Back in the City today and as I had my camera handy, I took these pictures.
There is always a huge amount of building going on in the Square Mile, as property owners compete for the best offices to let at huge rents.
The current trend is for very tall buildings with names such as the Pinnacle and the Heron, while just south of the City is the Shard. Sounds like a bit of willy waggling to me: mine’s bigger than yours type of thing.
I have a soft spot for the Lloyd’s building. It’s the most photogenic building I know. Just point a camera at it and the results are at the very least good.
It’s positively geriatric compared to its new neighbour, the Prawn, shown here on the left.
When the IRA bomb destroyed the old Baltic Exchange, we were promised it would be built exactly as it had been. Instead we got the Gherkin
It has quickly become an iconic building on London’s skyline, though it does rather dwarf the nearby church of St Andrew Undershaft which has stood there since Tudor times.
It’s not really a bikers’ church, though it does rather look like it.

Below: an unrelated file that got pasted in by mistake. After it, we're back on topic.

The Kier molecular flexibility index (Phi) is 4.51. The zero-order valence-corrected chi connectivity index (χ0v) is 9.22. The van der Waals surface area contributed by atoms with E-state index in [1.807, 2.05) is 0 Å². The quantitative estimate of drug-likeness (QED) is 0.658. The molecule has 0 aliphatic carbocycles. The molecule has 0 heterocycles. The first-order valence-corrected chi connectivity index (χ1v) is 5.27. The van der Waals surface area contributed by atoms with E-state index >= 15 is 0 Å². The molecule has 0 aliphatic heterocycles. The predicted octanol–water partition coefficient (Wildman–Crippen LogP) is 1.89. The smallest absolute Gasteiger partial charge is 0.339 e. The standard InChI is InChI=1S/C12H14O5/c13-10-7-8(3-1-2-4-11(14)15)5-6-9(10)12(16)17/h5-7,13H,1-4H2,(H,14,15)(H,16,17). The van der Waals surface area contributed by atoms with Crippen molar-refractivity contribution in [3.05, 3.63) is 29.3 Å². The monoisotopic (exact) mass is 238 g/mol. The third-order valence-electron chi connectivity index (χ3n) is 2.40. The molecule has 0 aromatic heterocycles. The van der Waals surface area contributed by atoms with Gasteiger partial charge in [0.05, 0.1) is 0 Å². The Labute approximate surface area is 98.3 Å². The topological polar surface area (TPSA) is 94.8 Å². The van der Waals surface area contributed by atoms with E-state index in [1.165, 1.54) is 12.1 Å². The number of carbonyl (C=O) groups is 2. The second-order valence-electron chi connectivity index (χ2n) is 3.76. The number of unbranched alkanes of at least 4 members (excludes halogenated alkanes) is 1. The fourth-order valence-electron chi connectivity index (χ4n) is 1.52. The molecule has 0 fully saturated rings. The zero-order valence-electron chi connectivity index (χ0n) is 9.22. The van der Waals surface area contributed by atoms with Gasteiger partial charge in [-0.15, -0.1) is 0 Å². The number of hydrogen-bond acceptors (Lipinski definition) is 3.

Some parts of the City have a completely different feel. The arches that lead to Fenchurch Street railway station mean dry parking for push bikes.
This nearby building has, to me, a feeling of calm, despite being in the shadow of a new plush hotel.
The best thing about French Ordinary Court, where there was a cafe selling fixed price ordinary meals to French protestant refugees, including my ancestors maybe, is its name.
Those of you who remember Glenn Close as Cruella De Ville in the later film version of 101 Dalmations may recognise these wonderful sculptures from outside Minster Court, which appeared as her HQ in the film.
In this instance, minster does not have a church connection, though the building makes me think of a cathedral designed by someone on mescaline. The name comes from combining the two adjoining street names; Mincing Lane and Dunster Court.